However, research shows that in some cases, feelings of regret can also be linked to sterilization: Approximately 25% of sterilized reproductive-aged women in the U.S. express the desire to have their sterilization procedure reversed—but what leads to those feelings is not yet fully understood.

"There have been several factors that were found to be associated with permanent sterilization regret," said Dr. Katz. "Young women under 30 have higher regret rates; Black women and younger women were the most at-risk for regret, single marital status, and immediate postpartum sterilization."

How To Determine if Sterilization Is Right for You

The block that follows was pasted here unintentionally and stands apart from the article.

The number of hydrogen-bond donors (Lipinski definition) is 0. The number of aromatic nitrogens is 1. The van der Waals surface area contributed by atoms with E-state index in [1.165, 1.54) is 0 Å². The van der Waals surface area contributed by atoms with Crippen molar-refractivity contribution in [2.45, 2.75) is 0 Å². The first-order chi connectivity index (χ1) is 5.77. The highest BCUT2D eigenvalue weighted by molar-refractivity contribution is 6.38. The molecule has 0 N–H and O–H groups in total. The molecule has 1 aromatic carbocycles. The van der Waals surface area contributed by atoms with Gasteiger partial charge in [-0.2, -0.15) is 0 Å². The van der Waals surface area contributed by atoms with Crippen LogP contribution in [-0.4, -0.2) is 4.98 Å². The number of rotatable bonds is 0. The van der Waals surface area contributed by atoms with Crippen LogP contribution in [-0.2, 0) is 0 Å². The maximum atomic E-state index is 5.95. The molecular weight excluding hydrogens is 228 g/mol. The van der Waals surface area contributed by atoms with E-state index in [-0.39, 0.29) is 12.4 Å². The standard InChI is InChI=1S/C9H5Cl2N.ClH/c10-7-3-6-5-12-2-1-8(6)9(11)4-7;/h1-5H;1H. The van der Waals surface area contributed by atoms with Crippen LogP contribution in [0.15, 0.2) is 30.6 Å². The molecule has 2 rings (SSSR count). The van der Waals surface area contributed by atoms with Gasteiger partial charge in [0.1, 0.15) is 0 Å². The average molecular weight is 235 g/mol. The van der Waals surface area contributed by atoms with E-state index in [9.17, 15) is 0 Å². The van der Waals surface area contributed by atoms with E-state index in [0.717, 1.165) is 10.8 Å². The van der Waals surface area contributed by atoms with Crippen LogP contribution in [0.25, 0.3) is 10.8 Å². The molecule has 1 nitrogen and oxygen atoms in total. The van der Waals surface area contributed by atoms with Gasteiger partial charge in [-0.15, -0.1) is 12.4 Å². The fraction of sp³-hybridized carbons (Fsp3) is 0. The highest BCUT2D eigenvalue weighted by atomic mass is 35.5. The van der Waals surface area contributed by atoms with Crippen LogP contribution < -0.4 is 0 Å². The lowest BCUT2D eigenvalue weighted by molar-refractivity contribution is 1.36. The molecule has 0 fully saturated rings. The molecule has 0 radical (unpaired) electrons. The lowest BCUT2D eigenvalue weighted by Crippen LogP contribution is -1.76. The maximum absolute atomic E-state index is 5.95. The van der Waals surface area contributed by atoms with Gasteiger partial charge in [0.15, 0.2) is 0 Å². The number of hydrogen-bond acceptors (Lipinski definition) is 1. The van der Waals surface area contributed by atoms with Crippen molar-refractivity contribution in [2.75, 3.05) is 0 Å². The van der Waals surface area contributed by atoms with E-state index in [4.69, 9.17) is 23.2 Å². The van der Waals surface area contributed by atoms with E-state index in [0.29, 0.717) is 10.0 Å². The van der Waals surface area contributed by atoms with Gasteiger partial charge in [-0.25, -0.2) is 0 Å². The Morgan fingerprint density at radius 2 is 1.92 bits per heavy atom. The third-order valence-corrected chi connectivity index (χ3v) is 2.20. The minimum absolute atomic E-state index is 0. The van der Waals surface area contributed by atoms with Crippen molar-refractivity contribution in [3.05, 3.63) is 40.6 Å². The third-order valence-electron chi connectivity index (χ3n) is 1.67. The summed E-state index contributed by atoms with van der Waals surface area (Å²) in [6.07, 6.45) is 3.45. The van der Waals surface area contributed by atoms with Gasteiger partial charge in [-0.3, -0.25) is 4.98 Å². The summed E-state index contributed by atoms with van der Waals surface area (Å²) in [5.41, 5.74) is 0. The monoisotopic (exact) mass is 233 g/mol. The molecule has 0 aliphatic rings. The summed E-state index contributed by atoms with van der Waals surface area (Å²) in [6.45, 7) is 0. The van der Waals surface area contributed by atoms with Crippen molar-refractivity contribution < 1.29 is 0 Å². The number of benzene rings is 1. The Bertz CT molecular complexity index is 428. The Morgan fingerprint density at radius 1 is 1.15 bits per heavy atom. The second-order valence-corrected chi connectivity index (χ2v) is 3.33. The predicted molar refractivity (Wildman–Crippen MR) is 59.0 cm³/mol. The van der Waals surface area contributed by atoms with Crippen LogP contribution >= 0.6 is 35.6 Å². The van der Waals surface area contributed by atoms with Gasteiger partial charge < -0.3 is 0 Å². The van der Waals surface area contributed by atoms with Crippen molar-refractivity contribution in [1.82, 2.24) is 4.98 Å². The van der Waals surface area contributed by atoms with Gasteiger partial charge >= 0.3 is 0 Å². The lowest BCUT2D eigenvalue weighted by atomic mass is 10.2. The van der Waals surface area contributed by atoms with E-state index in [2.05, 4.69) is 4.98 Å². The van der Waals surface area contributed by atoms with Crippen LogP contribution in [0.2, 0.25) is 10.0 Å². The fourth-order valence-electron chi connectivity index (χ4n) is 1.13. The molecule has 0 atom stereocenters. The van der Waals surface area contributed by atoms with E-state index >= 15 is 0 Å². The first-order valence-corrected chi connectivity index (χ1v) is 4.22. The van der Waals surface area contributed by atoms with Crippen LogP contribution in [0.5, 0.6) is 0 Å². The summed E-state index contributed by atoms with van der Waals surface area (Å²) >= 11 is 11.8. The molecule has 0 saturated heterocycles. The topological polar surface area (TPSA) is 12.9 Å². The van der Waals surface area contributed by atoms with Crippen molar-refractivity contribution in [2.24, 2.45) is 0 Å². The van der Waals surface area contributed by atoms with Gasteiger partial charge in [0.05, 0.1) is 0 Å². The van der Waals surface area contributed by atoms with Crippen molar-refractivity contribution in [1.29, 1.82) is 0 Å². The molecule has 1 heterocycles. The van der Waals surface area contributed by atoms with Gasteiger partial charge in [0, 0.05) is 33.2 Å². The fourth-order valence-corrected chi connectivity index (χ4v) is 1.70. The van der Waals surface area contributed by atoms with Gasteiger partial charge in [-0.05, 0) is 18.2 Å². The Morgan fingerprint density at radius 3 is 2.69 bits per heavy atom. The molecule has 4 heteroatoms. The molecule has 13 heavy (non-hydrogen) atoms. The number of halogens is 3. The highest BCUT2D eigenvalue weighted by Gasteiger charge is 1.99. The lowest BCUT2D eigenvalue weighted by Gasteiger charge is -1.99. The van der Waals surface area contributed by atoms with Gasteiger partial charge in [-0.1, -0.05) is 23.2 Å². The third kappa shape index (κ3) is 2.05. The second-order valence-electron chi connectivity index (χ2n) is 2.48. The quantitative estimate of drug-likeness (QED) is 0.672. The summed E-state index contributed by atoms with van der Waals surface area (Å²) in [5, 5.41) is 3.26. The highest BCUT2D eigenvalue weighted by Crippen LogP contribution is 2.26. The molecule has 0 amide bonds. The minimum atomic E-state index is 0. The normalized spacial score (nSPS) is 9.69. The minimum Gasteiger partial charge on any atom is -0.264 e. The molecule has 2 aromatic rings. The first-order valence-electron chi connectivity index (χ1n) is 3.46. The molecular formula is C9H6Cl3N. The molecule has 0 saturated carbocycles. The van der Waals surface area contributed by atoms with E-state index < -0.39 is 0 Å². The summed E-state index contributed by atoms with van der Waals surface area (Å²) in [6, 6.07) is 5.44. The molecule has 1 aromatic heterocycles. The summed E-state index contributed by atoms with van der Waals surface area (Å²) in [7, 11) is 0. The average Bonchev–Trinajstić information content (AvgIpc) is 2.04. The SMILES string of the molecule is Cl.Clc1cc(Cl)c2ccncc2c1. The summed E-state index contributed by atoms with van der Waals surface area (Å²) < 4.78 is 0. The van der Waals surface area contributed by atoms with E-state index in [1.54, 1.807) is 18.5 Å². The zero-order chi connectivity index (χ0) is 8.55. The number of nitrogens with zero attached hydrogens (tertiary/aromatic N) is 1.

The ACOG stresses that, in choosing sterilization, you should be secure in your decision that you never want to get pregnant.

Sterilization should never be a decision made by anyone other than the person electing to undergo the procedure; nor should it be a quick fix to any problems that are considered to be temporary—that can mean marriage or sexual issues, short-term mental or physical illnesses, or financial issues.

If you're even slightly unsure about sterilization, your best bet may be to try out an intrauterine device (IUD), or have a conversation with a male partner about the male option for sterilization—a vasectomy, said Dr. Katz.

"We have wonderful long-acting contraceptive options, both hormonal and non-hormonal," said Dr. Katz. "Also, [it's] important to note that vasectomies can be done as an office procedure that does not require general anesthesia and is a safe alternative to tubal ligation."